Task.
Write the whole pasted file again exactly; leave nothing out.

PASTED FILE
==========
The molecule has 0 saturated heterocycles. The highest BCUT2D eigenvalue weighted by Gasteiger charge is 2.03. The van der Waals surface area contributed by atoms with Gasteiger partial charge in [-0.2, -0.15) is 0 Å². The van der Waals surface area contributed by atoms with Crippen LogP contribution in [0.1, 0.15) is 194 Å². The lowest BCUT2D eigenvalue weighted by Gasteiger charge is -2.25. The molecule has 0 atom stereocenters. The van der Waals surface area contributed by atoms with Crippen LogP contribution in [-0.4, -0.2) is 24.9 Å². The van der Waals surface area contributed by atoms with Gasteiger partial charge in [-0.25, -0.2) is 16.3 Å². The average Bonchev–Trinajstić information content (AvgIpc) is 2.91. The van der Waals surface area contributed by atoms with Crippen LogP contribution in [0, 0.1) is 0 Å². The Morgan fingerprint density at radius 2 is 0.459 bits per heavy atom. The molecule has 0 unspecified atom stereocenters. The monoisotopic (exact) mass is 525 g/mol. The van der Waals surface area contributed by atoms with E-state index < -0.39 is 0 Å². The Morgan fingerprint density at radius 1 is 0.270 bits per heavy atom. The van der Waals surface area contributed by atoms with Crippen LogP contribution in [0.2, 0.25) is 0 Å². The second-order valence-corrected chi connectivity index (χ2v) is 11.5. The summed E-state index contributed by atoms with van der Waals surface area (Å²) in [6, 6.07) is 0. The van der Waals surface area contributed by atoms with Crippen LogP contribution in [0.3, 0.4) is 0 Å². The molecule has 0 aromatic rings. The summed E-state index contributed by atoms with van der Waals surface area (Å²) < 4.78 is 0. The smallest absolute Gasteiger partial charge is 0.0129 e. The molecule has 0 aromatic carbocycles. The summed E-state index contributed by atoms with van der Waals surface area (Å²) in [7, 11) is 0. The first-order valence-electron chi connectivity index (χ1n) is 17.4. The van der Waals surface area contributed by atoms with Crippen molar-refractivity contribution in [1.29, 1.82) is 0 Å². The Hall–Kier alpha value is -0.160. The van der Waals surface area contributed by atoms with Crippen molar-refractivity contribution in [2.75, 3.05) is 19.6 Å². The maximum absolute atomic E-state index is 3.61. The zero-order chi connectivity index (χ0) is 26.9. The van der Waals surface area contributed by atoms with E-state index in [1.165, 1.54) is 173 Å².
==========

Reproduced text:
The molecule has 0 saturated heterocycles. The highest BCUT2D eigenvalue weighted by Gasteiger charge is 2.03. The van der Waals surface area contributed by atoms with Gasteiger partial charge in [-0.2, -0.15) is 0 Å². The van der Waals surface area contributed by atoms with Crippen LogP contribution in [0.1, 0.15) is 194 Å². The lowest BCUT2D eigenvalue weighted by Gasteiger charge is -2.25. The molecule has 0 atom stereocenters. The van der Waals surface area contributed by atoms with Crippen LogP contribution in [-0.4, -0.2) is 24.9 Å². The van der Waals surface area contributed by atoms with Gasteiger partial charge in [-0.25, -0.2) is 16.3 Å². The average Bonchev–Trinajstić information content (AvgIpc) is 2.91. The van der Waals surface area contributed by atoms with Crippen LogP contribution in [0, 0.1) is 0 Å². The Morgan fingerprint density at radius 2 is 0.459 bits per heavy atom. The molecule has 0 unspecified atom stereocenters. The monoisotopic (exact) mass is 525 g/mol. The van der Waals surface area contributed by atoms with E-state index < -0.39 is 0 Å². The Morgan fingerprint density at radius 1 is 0.270 bits per heavy atom. The van der Waals surface area contributed by atoms with Crippen LogP contribution in [0.2, 0.25) is 0 Å². The second-order valence-corrected chi connectivity index (χ2v) is 11.5. The summed E-state index contributed by atoms with van der Waals surface area (Å²) in [6, 6.07) is 0. The van der Waals surface area contributed by atoms with Crippen LogP contribution in [0.3, 0.4) is 0 Å². The molecule has 0 aromatic rings. The summed E-state index contributed by atoms with van der Waals surface area (Å²) < 4.78 is 0. The smallest absolute Gasteiger partial charge is 0.0129 e. The molecule has 0 aromatic carbocycles. The summed E-state index contributed by atoms with van der Waals surface area (Å²) in [7, 11) is 0. The first-order valence-electron chi connectivity index (χ1n) is 17.4. The van der Waals surface area contributed by atoms with Crippen molar-refractivity contribution in [1.29, 1.82) is 0 Å². The Hall–Kier alpha value is -0.160. The van der Waals surface area contributed by atoms with Crippen molar-refractivity contribution in [2.75, 3.05) is 19.6 Å². The maximum absolute atomic E-state index is 3.61. The zero-order chi connectivity index (χ0) is 26.9. The van der Waals surface area contributed by atoms with E-state index in [1.165, 1.54) is 173 Å².